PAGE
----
When will you admit that the war in Iraq was a mistake? Please address the number of former administration officials who claim there was agitation to hit Iraq almost immediately after 9/11 in your response.

Or alternatively, just how wrong do you people have to be to finally admit it?  

By Anonymous Anonymous, at Mon Aug 04, 10:13:00 PM:

"At some point in the process of defending an action, you have to choose a metric."

The metric is a straightforward binary one, you wordy ass-clown: victory or defeat. And, much to your chagrin, we're winning.  

By Anonymous Anonymous, at Mon Aug 04, 10:58:00 PM:

I define winning as meeting your objectives, and seeing as our objectives have serially been, in no particular order thus far in my partial count:

Rid Saddam of WMDs.
Capture Saddam.
Set up a provisional government.
Hold elections.
Train the Iraqi army.

And so on. So it would seem that, in a stronger position than the one you hold, we have "won" this conflict at least 5x.

This "victory or defeat," "winning or losing" bullshit is exactly what drives moderate critics of the war to be ardent opponents; the discussion of war strategy starts to seem to close to Charlie Brown and Lucy with the football. End goal is always in sight, but you're not allowed to reach it. Further, we live in a complicated world. Decisions as to whether to go to war, whether to end war, whether to preserve the remaining strength of our military, and the like necessarily encompass questions of efficacy, hypothetical futures, and what the aims of our policy should be. Cost benefit analysis is far more complicated than "winning or losing," and that is why analytics is the province of proper business and good governance while juvenile heuristic like "victory or defeat" are most appropriate on the schoolyard, and few other places.

Grow up.  

By Anonymous Anonymous, at Mon Aug 04, 11:56:00 PM:

"Rid Saddam of WMDs.
Capture Saddam.
Set up a provisional government.
Hold elections.
Train the Iraqi army."

You left out "defeat Al Qaeda in Iraq" and "damp down meddling on the part of Iran." Not very "grown up" of you to leave out the two most compelling reasons to stay, to purposely (or, worse yet, out of ignorance) leave incomplete your "model" of conditions on the ground in Iraq. An accurate assessment of such conditions being a key component of any cost-benefit analysis one would care to conduct in this regard, no?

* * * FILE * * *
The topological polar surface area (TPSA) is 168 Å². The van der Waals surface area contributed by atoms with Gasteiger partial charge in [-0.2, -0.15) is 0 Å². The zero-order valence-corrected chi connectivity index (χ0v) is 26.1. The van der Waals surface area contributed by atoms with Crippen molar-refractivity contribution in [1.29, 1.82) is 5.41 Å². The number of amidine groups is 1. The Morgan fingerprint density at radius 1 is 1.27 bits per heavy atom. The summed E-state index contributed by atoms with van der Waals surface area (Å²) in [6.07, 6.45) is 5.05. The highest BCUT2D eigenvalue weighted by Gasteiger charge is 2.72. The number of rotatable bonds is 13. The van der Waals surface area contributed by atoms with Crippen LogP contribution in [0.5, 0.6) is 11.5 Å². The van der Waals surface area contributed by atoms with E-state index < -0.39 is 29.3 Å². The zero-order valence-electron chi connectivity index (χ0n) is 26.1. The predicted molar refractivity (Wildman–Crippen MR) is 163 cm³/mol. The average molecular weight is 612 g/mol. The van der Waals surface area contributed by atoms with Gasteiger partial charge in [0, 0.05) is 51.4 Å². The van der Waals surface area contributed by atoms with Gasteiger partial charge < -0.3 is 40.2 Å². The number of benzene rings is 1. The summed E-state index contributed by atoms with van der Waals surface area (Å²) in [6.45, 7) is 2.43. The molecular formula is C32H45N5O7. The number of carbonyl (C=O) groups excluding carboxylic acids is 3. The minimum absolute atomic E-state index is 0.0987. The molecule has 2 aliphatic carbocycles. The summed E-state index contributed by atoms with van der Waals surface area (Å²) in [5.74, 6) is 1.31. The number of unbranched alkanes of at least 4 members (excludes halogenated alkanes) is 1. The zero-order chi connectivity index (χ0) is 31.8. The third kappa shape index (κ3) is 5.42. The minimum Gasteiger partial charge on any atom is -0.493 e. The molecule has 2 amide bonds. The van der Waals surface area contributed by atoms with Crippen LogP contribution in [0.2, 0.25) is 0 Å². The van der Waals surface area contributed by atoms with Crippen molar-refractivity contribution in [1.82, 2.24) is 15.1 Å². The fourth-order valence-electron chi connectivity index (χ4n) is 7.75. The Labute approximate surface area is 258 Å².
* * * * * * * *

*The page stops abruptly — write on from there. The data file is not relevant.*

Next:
And how do you explain WWII (which Iraq admittedly IS NOT)?!? Do you actually think (serious) folks were sitting around saying, "Well, if this war goes past 1946 we're gonna have to sue for peace with Hitler and Hirohito ..."? C'mon, you know damn well it was the simple heuristic "Win or else."

"This "victory or defeat," "winning or losing" bullshit is exactly what drives moderate critics of the war to be ardent opponents"

You're right: wanting to win by beating the bad guys downright infuriates those who either don't want to beat the bad guys or have convinced themselves the bad guys aren't a threat.

Analytics are fine, but use them when they fit, not just for the sake of using them and sounding "grown up."  

By Anonymous Anonymous, at Tue Aug 05, 08:06:00 AM:

Terrorist conflicts are fundamentally unlike historical conflicts, which is why our military doesn't roll the opposition the same way they did the Iraqi government. Such comparisons are necessarily inapt. Additionally, you'll note that Hitler and Hirohito posed an existential threat to the US, whereas terrorism tends not to. If it did, Israel would have disappeared long ago. The average American is more likely to die due to walking across the street than terror:
http://www.reason.com/news/show/36765.html

And I will say it again, and again, and again: one of the many problems with the Iraq war is things we COULD HAVE been doing, instead of things we have done. THis might include finishing Afghanistan rather than having it plunge backward, having a meaningful saber to rattle with Iraq, addressing North Korea, or just not spending the money and putting a damper on the economy due to debt.

This isn't a western, the bad guys don't wear black hats and the good guys white, and "beating the bad guys" is terribly simplistic in a complicated world. It is insufficient to have any reason to stay at all, one must have compelling reasons to stay over anything else. Unfortunately, the "anything else" is often ignored in favor of questioning the patriotism of dissidents, as you pointed out.

I wonder if I can think of other regimes that made that standard practice. I'm thinking you might have mentioned one, and I have no idea why.